A faction of the Pakistani Taliban has said it carried out a suicide bombing that killed at least 70 people at a hospital in the city of Quetta.
The attacker targeted a crowd that had gathered as the body of a prominent lawyer murdered earlier on Monday, Bilal Kasi, was being brought in.
Lawyers and journalists were among the dead. About 120 people were injured.
The Taliban faction, Jamaat-ul-Ahrar, said it was behind both the hospital attack and the killing of Mr Kasi.
He was head of the Balochistan province bar association. He was shot while on his way to the court complex in Quetta.
Jamaat-ul-Ahrar [The Party of Freedom Fighters] split from the Pakistani Taliban two years ago.
It has claimed a number of major attacks, including a suicide bombing that killed more than 70 people - including many children - at a park during Easter celebrations this year.
Attack on justice
Balochistan, Pakistan's poorest province, has long been plagued by insurgency.
A number of people, including lawyers, have been murdered in Quetta in recent weeks.
Mr Kasi had strongly condemned those attacks. He had announced a two-day boycott of court sessions in protest at the killing of a colleague last week.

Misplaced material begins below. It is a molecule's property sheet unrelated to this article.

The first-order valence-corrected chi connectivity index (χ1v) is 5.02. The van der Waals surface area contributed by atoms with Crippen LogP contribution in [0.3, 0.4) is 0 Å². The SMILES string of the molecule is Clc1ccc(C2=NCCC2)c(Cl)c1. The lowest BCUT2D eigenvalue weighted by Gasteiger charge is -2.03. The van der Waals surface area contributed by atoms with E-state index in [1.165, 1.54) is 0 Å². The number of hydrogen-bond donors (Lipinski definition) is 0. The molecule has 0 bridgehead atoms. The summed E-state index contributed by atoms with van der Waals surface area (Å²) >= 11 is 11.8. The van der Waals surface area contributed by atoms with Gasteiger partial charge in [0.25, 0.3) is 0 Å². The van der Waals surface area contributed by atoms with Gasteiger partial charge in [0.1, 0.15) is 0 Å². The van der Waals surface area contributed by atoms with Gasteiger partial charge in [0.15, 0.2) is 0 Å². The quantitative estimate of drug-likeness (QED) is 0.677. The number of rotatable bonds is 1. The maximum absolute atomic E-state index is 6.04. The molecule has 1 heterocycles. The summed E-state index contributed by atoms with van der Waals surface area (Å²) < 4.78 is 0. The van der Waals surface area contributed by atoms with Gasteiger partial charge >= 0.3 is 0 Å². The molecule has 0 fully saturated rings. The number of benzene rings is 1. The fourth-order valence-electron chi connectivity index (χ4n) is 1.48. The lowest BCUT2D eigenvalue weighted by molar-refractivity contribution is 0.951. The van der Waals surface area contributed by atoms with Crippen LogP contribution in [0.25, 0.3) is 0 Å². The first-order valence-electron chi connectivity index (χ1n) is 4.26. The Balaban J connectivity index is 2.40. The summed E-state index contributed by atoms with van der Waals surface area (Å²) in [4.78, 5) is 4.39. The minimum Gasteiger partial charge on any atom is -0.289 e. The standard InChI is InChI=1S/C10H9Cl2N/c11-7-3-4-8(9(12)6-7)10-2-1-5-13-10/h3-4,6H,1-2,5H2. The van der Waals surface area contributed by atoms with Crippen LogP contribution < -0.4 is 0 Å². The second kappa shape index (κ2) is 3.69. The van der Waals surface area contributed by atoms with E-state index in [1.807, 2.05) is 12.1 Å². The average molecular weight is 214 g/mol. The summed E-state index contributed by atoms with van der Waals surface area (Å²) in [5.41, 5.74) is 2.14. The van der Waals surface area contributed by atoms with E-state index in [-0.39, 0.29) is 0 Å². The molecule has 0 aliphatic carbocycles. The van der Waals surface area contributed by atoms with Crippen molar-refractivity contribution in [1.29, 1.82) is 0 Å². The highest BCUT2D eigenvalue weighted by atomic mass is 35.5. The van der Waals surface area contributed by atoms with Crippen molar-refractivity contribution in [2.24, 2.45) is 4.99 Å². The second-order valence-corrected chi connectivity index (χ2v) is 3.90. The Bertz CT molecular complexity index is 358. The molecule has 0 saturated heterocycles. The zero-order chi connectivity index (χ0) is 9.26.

After the hospital blast, Pakistani Prime Minister Nawaz Sharif and chief of army staff Gen Raheel Sharif both went to Quetta for talks with security officials.
Mr Sharif expressed his "deep grief and anguish", adding: "No-one will be allowed to disturb the peace of the province. The people, policy and security forces in Balochistan have given sacrifices for the country."
The president of Pakistan's Supreme Court Bar Association, Syed Ali Zafa, called the assault "an attack on justice". The Pakistan Bar Council has announced a nationwide strike by lawyers on Tuesday.
Those killed in the hospital attack were said to include Baz Muhammad Kakar, a predecessor of Mr Kasi as provincial bar president, and more than 30 other lawyers.
Lawyers in Lahore staged a demonstration to condemn the attack. Some journalists also protested, demanding protection for freedom of expression.